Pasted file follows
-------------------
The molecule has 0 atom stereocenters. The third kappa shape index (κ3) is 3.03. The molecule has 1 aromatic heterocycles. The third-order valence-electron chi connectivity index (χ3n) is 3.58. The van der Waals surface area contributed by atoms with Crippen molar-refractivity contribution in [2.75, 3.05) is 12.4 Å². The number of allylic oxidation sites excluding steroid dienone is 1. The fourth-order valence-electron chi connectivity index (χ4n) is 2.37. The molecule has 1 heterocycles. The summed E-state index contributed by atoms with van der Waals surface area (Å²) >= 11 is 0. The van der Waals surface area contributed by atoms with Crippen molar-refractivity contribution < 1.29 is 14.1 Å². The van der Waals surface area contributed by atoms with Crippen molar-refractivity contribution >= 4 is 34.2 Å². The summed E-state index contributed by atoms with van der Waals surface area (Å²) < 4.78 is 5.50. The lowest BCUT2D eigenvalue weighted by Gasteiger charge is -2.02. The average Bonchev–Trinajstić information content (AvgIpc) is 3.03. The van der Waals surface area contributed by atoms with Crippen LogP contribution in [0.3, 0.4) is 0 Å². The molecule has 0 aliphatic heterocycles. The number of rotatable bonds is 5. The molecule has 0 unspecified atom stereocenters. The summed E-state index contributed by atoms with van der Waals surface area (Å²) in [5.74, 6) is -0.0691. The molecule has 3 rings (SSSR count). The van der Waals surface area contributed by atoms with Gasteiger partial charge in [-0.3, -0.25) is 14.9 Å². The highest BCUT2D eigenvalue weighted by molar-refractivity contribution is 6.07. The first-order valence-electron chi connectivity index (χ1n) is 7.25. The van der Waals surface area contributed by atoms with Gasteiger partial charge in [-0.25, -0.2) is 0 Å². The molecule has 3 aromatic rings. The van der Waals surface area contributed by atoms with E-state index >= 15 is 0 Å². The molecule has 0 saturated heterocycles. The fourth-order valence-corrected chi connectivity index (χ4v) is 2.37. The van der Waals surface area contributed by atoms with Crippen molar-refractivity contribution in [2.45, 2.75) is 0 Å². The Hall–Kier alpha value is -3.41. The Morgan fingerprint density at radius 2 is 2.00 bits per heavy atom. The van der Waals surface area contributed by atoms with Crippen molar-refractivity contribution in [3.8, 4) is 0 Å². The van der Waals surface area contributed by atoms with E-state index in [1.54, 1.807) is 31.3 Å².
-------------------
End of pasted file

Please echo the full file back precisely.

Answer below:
The molecule has 0 atom stereocenters. The third kappa shape index (κ3) is 3.03. The molecule has 1 aromatic heterocycles. The third-order valence-electron chi connectivity index (χ3n) is 3.58. The van der Waals surface area contributed by atoms with Crippen molar-refractivity contribution in [2.75, 3.05) is 12.4 Å². The number of allylic oxidation sites excluding steroid dienone is 1. The fourth-order valence-electron chi connectivity index (χ4n) is 2.37. The molecule has 1 heterocycles. The summed E-state index contributed by atoms with van der Waals surface area (Å²) >= 11 is 0. The van der Waals surface area contributed by atoms with Crippen molar-refractivity contribution < 1.29 is 14.1 Å². The van der Waals surface area contributed by atoms with Crippen molar-refractivity contribution >= 4 is 34.2 Å². The summed E-state index contributed by atoms with van der Waals surface area (Å²) < 4.78 is 5.50. The lowest BCUT2D eigenvalue weighted by Gasteiger charge is -2.02. The average Bonchev–Trinajstić information content (AvgIpc) is 3.03. The van der Waals surface area contributed by atoms with Crippen LogP contribution in [0.3, 0.4) is 0 Å². The molecule has 0 aliphatic heterocycles. The number of rotatable bonds is 5. The molecule has 0 unspecified atom stereocenters. The summed E-state index contributed by atoms with van der Waals surface area (Å²) in [5.74, 6) is -0.0691. The molecule has 3 rings (SSSR count). The van der Waals surface area contributed by atoms with Gasteiger partial charge in [-0.3, -0.25) is 14.9 Å². The highest BCUT2D eigenvalue weighted by molar-refractivity contribution is 6.07. The first-order valence-electron chi connectivity index (χ1n) is 7.25. The van der Waals surface area contributed by atoms with Gasteiger partial charge in [-0.25, -0.2) is 0 Å². The molecule has 3 aromatic rings. The van der Waals surface area contributed by atoms with E-state index >= 15 is 0 Å². The molecule has 0 saturated heterocycles. The fourth-order valence-corrected chi connectivity index (χ4v) is 2.37. The van der Waals surface area contributed by atoms with Crippen molar-refractivity contribution in [2.45, 2.75) is 0 Å². The Hall–Kier alpha value is -3.41. The Morgan fingerprint density at radius 2 is 2.00 bits per heavy atom. The van der Waals surface area contributed by atoms with Crippen molar-refractivity contribution in [3.8, 4) is 0 Å². The van der Waals surface area contributed by atoms with E-state index in [1.54, 1.807) is 31.3 Å².